Evidence for Mexico also reveals gender-based differences [9]. Parental migration significantly increases educational attainment for girls, lowers the probability of boys completing junior high school and of boys and girls completing high school, and, when the migrant was a caregiver, raises the probability that boys and girls will have academic difficulties. For girls, especially in developing countries, the income effect appears to dominate: remittances, by easing family budget constraints, open up greater education opportunities for girls, who are more likely to be deprived of educational investments when family finances are constrained. For older boys, however, alternatives to education, particularly their own migration, tend to overcome the income effect and drive boys away from school.

Evidence of the impacts on health

The impact of migration on the health of family members left behind has received relatively little attention. Estimating health effects also faces selection and reverse causality problems. For instance, adult children whose parents are in bad health and in need of care might be less likely to migrate. At the other end of the health spectrum, migrants may share a genetic predisposition to good health with their children and their parents.

The channels through which migration behavior may affect the health and nutrition status of family members left behind are similar to those highlighted for education. In the long-term, the income effect of remittances may be large if they contribute to better sanitation, improved food habits, and more health-seeking behaviors. In the short-term, migrants may also make up for missing formal health insurance mechanisms by sending larger financial transfers back home when they are needed.

Working in the opposite direction, however, is the household time reallocation necessitated by a migrant’s absence, which may negatively affect the health of family members left behind. Family members may have to take on more housework (including farm work in rural areas), may suffer greater psychological pressure, or may eat more poorly, especially in the case of children, because of the absence of the main caregiver. In rural societies, migration may also disrupt traditional kinship systems and care structures, to the detriment of the most vulnerable groups. And as in the case of education, the relationship between migration and the health status of those who are left behind also differs by gender and age.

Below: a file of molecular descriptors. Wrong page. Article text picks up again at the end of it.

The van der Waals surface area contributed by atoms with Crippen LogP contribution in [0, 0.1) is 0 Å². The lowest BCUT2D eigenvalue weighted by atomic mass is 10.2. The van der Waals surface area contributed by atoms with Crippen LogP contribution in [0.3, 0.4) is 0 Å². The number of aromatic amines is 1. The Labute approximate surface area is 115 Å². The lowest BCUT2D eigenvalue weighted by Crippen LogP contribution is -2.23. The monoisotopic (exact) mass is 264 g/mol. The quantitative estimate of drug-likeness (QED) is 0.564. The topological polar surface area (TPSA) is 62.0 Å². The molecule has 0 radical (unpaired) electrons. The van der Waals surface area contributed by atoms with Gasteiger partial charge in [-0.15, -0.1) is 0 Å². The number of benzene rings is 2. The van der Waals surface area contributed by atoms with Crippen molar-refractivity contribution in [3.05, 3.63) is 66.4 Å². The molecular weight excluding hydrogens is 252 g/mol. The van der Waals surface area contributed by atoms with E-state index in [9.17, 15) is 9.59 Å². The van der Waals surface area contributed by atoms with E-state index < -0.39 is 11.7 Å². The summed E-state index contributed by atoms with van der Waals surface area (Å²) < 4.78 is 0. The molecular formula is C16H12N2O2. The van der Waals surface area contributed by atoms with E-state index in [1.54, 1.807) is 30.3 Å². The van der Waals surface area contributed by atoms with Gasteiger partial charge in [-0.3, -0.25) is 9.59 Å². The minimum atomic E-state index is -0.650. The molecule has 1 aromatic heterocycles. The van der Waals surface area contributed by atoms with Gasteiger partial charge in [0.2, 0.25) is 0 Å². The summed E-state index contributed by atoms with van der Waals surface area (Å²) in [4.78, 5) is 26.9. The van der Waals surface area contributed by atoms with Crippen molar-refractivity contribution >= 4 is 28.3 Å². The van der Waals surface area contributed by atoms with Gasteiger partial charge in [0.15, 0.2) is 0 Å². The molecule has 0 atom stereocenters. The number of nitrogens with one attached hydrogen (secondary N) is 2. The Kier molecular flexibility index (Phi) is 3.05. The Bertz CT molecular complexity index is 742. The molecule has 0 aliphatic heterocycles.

A growing literature is analyzing the causal effect of parental migration on children’s health and nutrition. Migration seems to improve the nutritional status of very young children, measured by birth weight, infant mortality rate, or weight-for-age [10]. However, a study that exploits New Zealand’s migration lottery program to capture the causal effect of migration from Tonga finds worse diets and lower height-for-age in the short term among children under the age of 18 who are left behind when a parent migrates compared with children whose parents applied but did not win the migration lottery [5].

Another set of studies, some using careful instrumental variable approaches, has empirically assessed the impact of the migration of adult children on the health of their elderly parents. Again, the evidence is mixed. In both China and Mexico, the migration of adult children has been found to result in lower self-reported health status among elderly parents. In contrast, a study for Moldova finds evidence of a beneficial impact of the migration of adult children on the physical health of elderly family members who stay behind and finds no significant impact on their mental health or cognitive capacity. These findings are attributed mostly to a strong income effect: remittances contribute to a more diversified diet and allow for changes in household time allocation toward more leisure and sleep. If anything, the inconclusiveness of the recent empirical literature on the health effects of migration reveals that whether migration is detrimental or beneficial to the health of those who are left behind is deeply context-dependent.

Evidence on the labor supply response to migration